When facing a learning challenge, for example, we want students to recognize that although they may be struggling today, tomorrow that can and will likely change. Everyone struggles with some things at some times. Other things on other days may come more easily and won’t involve as much struggle. Most important, we want students to know that teachers are there to help them when those struggles occur, and are ready to offer guidance and assistance.

The Scope of Labels
In addition to seeing labels as temporary conditions, we must be sure we associate labels with specific learning goals rather than consider them a characteristic ascribed to particular students. A student may have difficulty in language arts, for example, but do well in mathematics. Another student may struggle with social studies, but excel in science. Even within a subject like language arts, one student may have problems with reading but demonstrate exceptional talent in speaking and oral presentations. In mathematics, a particular student may experience difficulties with accuracy in basic computations but have great skill in problem solving.

In other words, the label is not attached to the student as an individual, but to the student in relation to a specific learning goal. A student who is considered a struggling learner with regard to one learning goal may be a gifted learner with regard to another goal. As Will Rogers remarked, “Everybody is ignorant, only on different subjects.” Whether students are struggling learners or gifted learners can change with every learning goal and every instructional unit.

What is the Solution?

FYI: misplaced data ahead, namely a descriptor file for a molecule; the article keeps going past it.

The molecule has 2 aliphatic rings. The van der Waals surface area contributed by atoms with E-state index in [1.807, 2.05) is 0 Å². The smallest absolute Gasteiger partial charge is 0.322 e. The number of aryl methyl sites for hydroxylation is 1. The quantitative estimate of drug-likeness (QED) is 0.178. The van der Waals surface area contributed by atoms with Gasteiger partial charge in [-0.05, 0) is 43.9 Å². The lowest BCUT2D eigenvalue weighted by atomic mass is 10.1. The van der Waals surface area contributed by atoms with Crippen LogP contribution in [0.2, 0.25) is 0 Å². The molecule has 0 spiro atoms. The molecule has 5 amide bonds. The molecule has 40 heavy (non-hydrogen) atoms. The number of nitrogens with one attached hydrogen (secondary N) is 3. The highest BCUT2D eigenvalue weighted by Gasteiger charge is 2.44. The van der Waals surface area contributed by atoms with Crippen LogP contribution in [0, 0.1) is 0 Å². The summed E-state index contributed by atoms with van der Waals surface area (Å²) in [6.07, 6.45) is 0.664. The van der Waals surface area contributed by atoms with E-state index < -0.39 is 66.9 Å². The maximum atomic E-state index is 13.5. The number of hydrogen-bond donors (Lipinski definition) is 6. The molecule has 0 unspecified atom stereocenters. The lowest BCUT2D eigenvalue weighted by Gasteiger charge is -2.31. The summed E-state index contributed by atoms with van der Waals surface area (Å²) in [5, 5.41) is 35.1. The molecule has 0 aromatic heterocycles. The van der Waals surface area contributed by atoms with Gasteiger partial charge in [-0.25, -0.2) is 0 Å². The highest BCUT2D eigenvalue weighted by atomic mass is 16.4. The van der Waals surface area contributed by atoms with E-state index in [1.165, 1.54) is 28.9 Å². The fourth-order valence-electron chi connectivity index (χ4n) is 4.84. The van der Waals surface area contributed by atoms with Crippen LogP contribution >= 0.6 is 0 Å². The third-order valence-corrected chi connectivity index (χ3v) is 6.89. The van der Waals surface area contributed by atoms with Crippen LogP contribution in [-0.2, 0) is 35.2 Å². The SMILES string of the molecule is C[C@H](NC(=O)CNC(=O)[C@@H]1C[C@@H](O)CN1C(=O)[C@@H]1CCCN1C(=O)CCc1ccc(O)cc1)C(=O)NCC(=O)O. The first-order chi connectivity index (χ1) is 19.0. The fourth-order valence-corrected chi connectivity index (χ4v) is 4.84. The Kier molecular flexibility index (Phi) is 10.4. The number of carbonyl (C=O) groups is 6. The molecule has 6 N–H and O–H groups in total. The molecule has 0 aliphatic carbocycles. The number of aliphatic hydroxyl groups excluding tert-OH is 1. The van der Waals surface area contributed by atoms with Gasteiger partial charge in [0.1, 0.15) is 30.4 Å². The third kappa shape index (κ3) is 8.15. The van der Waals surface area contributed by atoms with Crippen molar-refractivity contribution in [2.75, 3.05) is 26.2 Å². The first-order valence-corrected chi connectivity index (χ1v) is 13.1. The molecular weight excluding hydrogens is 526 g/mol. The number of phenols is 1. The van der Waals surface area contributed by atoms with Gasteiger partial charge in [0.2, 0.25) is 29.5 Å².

The solution, therefore, is not simply to stop labeling students. That’s a naïve solution to a complex issue that would deny many students the special assistance they need and deserve. Does anyone really believe that if we simply stop labeling it will cause all students to learn better and gain more than a year’s worth of growth? It’s not the labeling that matters. It’s what we do with and about those labels that matters.

What we must do is change the way we perceive, interpret, and act on labels. As Peter stressed, we should never use labels to “put students into boxes” that deny them opportunities and hold them back. Instead, we need to use labels to ensure that students receive the individualized opportunities and support they need to be successful learners. In particular, we must make certain the labels we ascribe to students are seen as temporary and targeted to specific learning goals.

Peter ended with “If it’s good enough for a special education student, it should be good enough for any student.” A comparable insight was offered by Robert M. Hutchins, former president of the University of Chicago, who said of programs for gifted students, “The best education for the best is the best education for all.” The idea is that labels should never pose limitations, but rather should prescribe direction in our efforts to provide the best and most appropriate education for all of our students.

Thomas R. Guskey, PhD., is the author of several books including, What Do We Know About Grading?(with S. Brookhart, ASCD, 2019), On Your Mark: Challenging the Conventions of Grading and Reporting(Solution Tree, 2015), and Reaching the Highest Standard in Professional Learning: Data (with P. Roy & V. Von Frank, Corwin, 2014). Connect with him on Twitter at @tguskey or through www.tguskey.com.

The opinions expressed in Peter DeWitt’s Finding Common Ground are strictly those of the author(s) and do not reflect the opinions or endorsement of Editorial Projects in Education, or any of its publications.